How to feed content for best results along the buyer journey
Selling a product online isn’t easy in the face of intense competition. Content marketing thus becomes more significant than ever. And a good content marketing strategy should possess some essential ingredients to feed the consumer with the right content at the right time.
As a seasoned digital marketer, you will know that there are different stages – from brand awareness to consideration of your product to the decision to buy it. And of course, there’s the last stage where your customer recommends your product and the cycle repeats.
The million-dollar question is: what type of content should be fed at various stages of the buyer journey? Let’s take a look.
The brand awareness stage
Potential buyers in this stage are typically researching a subject to understand it better. They are more open to clicking on random links related to their subject as they haven’t developed any loyalty for any brand as such.
This is your chance to sneak in and entice them with compelling content. This will be your first ‘date’ with the prospective buyer. Your content should relate more to information such as blog posts, articles, infographics, white papers, educational videos, e-books, e-guides, and social posts (maybe with a link to your blog). This way, prospects will identify your website as a credible source of information.
Let’s assume your company sells supplements that help in losing weight. So the kind of blog or article you should create will be more along the lines of how to lose weight – while gently mentioning that supplements can help the cause – as against directly telling your users at this stage that supplements can help them shed weight.
The consideration stage
After your post proves good enough to hook random users and persuade them to read it completely, it would create a picture of your brand as a helpful resource in their minds. This is the time when buyers consider all the possible options in front of them before zeroing in on a particular one.
Content for the consideration stage could be customer testimonials, case studies, product comparison videos, e-books, reviews, podcasts, FAQs, and detailed blog posts. In the comparison chart, put your product against the possible options for the consumer and compare fairly. Don’t try to be pushy; it’s not a commercial, it’s about educating people so that they can make up their minds.
For example, let’s assume a user is searching for some material on SEO (search engine optimization) and they liked your blog (awareness stage). Now, you can present your exhaustive e-book called How to rank fast doing SEO? that took you many days to create. Try to be as detailed and comprehensive as possible and then offer the option to download it for free.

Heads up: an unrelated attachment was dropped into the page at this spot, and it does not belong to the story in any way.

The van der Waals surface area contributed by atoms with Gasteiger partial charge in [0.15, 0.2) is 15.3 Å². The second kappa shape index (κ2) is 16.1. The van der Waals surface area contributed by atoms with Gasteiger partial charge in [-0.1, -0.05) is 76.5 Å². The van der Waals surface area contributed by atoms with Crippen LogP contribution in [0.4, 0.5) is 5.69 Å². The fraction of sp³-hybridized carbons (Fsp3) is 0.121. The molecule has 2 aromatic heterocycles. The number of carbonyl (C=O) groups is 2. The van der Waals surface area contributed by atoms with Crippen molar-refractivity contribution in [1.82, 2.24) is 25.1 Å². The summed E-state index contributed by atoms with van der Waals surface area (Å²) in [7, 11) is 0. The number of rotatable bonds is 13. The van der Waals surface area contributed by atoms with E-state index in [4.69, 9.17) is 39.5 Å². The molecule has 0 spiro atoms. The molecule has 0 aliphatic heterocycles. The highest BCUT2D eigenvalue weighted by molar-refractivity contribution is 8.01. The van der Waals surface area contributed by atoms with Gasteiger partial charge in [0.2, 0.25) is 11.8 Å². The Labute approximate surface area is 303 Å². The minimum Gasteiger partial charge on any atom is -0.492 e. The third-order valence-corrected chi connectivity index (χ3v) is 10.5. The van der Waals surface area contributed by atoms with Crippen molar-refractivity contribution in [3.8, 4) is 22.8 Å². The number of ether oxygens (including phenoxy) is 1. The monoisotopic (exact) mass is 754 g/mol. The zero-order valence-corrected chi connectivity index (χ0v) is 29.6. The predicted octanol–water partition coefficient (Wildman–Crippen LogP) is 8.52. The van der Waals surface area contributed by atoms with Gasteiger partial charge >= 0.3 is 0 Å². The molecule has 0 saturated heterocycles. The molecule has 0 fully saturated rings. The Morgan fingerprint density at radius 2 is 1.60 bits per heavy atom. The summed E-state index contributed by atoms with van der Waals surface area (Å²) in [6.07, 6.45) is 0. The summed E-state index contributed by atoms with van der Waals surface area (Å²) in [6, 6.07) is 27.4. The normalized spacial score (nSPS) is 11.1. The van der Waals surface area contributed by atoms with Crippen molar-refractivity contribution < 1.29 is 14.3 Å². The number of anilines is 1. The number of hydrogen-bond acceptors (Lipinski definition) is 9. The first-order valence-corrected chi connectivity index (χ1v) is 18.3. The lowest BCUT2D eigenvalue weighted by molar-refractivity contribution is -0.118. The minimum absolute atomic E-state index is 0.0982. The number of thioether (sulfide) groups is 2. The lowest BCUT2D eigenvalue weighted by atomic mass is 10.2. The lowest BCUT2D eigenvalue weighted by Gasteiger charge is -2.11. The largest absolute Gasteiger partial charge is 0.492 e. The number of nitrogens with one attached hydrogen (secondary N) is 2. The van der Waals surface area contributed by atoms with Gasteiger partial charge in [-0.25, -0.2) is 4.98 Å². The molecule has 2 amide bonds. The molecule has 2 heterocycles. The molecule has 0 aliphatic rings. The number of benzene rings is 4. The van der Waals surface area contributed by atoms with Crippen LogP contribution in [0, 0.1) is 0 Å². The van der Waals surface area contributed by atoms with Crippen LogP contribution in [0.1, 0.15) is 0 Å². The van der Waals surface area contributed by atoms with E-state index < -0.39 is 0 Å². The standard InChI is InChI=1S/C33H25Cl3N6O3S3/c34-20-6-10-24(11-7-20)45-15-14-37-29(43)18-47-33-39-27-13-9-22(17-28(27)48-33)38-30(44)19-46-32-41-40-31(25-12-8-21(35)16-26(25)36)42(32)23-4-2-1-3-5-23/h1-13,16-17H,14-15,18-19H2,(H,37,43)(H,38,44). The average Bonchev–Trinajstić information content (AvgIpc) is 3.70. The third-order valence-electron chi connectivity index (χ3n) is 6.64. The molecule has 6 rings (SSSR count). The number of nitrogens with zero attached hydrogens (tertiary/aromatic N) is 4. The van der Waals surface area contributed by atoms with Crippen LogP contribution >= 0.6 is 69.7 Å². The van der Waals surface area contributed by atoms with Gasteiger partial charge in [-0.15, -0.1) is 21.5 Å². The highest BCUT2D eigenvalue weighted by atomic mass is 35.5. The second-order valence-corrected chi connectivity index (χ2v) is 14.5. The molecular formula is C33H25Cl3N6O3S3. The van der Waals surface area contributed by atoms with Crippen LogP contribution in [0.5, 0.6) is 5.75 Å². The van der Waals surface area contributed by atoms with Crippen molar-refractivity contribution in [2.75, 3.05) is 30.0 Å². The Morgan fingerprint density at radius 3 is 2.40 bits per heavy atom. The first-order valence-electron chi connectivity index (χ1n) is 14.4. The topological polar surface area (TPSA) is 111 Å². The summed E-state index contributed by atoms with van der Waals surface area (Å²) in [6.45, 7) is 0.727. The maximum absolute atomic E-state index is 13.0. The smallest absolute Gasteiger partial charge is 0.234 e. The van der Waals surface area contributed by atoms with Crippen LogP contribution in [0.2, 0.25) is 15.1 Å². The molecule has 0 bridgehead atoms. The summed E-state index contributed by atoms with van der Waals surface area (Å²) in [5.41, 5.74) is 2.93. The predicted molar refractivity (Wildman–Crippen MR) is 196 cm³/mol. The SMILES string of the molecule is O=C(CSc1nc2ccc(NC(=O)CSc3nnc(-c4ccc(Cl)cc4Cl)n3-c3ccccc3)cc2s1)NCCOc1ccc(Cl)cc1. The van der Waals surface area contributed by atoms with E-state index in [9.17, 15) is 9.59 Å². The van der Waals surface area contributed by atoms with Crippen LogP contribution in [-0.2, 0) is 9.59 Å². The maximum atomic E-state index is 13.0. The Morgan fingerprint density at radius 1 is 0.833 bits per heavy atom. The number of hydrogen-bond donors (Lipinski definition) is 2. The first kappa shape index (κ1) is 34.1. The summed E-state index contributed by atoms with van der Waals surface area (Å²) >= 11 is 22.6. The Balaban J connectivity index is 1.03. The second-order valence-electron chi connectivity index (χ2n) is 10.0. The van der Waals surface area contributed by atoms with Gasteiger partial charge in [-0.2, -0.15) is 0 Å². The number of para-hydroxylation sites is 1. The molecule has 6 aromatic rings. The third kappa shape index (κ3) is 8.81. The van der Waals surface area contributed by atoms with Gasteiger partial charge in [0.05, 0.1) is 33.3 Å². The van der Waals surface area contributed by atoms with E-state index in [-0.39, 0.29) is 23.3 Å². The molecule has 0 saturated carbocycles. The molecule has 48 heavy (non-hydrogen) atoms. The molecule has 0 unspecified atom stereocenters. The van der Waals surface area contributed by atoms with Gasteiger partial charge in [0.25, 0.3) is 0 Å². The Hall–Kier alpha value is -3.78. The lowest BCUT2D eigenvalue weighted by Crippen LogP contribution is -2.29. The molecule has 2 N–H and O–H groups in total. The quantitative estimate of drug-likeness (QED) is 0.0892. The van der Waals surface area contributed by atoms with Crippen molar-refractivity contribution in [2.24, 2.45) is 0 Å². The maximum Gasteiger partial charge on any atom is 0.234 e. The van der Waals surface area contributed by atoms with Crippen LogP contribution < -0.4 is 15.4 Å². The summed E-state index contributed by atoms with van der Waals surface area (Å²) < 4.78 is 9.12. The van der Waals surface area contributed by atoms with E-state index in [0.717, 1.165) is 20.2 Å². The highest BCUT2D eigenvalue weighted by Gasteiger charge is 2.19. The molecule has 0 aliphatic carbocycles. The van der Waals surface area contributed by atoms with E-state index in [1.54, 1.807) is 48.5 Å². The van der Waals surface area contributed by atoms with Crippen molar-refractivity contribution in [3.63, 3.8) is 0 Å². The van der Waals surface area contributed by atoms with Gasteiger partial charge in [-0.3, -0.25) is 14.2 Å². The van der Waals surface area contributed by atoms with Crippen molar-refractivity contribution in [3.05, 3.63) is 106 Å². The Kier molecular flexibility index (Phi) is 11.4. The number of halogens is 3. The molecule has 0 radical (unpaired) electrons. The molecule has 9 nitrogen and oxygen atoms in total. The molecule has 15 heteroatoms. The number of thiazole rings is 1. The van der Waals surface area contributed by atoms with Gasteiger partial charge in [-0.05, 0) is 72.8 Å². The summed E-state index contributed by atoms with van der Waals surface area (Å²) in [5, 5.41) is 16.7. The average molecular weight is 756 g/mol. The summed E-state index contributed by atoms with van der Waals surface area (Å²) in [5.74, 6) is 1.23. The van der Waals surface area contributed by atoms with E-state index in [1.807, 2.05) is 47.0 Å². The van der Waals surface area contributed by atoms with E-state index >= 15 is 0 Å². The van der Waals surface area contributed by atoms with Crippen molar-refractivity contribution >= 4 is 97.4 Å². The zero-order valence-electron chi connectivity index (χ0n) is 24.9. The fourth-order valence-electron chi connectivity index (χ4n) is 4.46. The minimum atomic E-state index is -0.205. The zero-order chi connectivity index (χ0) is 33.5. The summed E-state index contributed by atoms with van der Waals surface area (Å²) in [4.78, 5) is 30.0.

In exchange for your e-book, you can ask the user to subscribe to your newsletter or at least register with you. You have moved an inch closer to your prospective buyer.
The decision stage
This is the stage for which you worked so hard. It’s time to reap benefits. As the user is now more familiar with your brand, you can start pushing more brand-oriented content. Creating content with your USPs and highlighting what makes you different from the competition is a good way to approach the penultimate stage of the buyer journey.
Product reviews, testimonials, refund policies, FAQs, case studies, product demos, and product comparisons are some content forms you can flash. You can also offer a free trial of your program.
A buyer who has been referring to your website for SEO tips for a while and downloaded many free materials has essentially developed a bond, a trust, with your brand. This is the time to slide in your paid products which assure of a high ranking and hand-holding for new businesses.
The buyer retention stage
This is the stage that defines whether your product will be a hit. If the product is good, consumers are likely to buy again from you. They may also recommend it to their family and friends. In this context, besides your product, its advertising and packaging also play a key role to help brand recall.
Content suitable for this stage are email, blogs, video tutorials, news and event details, promotion and reward points, loyalty bonus, exclusive content, and contests.
Once a buyer has made a purchase, you can send them a personalized ‘thank you’ note to kick-start post-sale interaction. In your subsequent conversations, you can ask for feedback for making your product better, or offer a discount on their next spend with you.
Whatever the stage of the buyer journey, only focused and tailor-made content suitable for that particular stage will work. Plan your content marketing effectively with a focus on the buyer journey and create different buyer personas to get the most out of your efforts!